• Large companies tend to hire large development groups.  Inside these large groups, mediocre and completely untalented engineers can reside undisturbed for years because of the inertia of large organizations to get rid of them.  This unseemly presence of incompetence could give the apprentice the wrong impressions of development techniques if left unchecked.
  • Large companies tend to foster painful bureaucracies that would stifle the creation or gestation of such apprenticeship programs.
  • CEOs and technical managers of such companies are highly focused on budgets and value-add for every person in the company.  Apprentices are the very definition of unproductive learners, taking up substantial resources up front in order to become productive.  Managers would have to place personal reputations on the line in order to start and maintain such programs in the face of budgetary pressure.
  • Large companies have very siloed groups, sometimes with company-specific processes, tools or standards, that would expose an apprentice to a very narrow view of development practices, making them less marketable to the broader economy as software engineers.

Medium size companies (say between a few hundred and a few thousand employees) would face some of the same pressures as large ones, but the right company with the foresight to create such a program might be successful.  It comes down to the courage of the management and the strength of will of the development team to make it happen in the face of current company policy.  However, in this current economic climate of 2009-2010, few companies would take such a chance, in my opinion.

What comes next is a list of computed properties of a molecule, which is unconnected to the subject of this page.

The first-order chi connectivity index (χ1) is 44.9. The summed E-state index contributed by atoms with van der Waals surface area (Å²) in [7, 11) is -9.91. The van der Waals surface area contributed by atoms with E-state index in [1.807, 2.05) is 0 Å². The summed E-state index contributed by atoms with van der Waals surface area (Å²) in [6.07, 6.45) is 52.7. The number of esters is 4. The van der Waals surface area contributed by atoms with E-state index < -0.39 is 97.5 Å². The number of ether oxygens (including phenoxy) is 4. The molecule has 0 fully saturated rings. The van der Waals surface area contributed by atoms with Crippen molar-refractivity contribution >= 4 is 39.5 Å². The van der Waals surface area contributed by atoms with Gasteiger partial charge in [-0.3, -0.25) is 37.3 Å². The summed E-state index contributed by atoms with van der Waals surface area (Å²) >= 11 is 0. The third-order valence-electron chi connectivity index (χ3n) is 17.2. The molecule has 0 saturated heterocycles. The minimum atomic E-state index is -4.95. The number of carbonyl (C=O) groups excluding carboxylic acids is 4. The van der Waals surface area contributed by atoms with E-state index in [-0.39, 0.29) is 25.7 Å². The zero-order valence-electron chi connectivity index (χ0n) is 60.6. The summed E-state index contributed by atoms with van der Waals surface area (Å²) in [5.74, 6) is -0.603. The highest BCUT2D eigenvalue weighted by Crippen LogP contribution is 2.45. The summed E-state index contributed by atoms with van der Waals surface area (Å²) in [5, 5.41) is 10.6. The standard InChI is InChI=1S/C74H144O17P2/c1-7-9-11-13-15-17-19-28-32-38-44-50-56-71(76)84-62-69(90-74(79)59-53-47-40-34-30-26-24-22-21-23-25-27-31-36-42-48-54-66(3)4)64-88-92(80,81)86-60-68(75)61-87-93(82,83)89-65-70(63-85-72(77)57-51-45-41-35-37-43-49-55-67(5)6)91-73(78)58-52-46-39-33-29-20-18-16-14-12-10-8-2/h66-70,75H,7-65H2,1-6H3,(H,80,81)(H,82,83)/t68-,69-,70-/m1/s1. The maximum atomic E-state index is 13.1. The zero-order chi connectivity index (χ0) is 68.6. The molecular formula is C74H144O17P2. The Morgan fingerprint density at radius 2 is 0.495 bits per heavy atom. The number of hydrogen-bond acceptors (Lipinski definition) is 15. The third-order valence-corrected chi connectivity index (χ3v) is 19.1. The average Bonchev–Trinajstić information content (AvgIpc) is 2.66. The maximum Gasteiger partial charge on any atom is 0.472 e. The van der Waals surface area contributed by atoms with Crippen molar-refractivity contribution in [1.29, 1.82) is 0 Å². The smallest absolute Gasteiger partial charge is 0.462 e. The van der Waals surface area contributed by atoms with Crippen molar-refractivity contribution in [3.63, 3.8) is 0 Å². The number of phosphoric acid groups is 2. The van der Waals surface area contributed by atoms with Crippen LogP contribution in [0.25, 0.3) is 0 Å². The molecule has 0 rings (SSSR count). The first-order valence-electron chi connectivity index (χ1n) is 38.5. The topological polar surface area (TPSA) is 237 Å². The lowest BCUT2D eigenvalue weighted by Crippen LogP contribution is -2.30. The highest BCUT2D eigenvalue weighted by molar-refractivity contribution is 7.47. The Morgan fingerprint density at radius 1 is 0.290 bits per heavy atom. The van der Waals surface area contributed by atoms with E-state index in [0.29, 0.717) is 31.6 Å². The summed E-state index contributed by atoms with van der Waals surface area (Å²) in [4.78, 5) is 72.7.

I think the biggest bang for the buck will come from small companies (less than 200 employees, but more than a dozen) for several reasons:

  • Small companies because of their size must attract the best talent in their development teams.  Small companies don’t have time or money to waste with unproductive people. But they are usually willing to develop good potential talent because of the value proposition.
  • Small companies tend to be nimble in their thinking and can change their internal culture to support such a movement the easiest of the 3 described so far.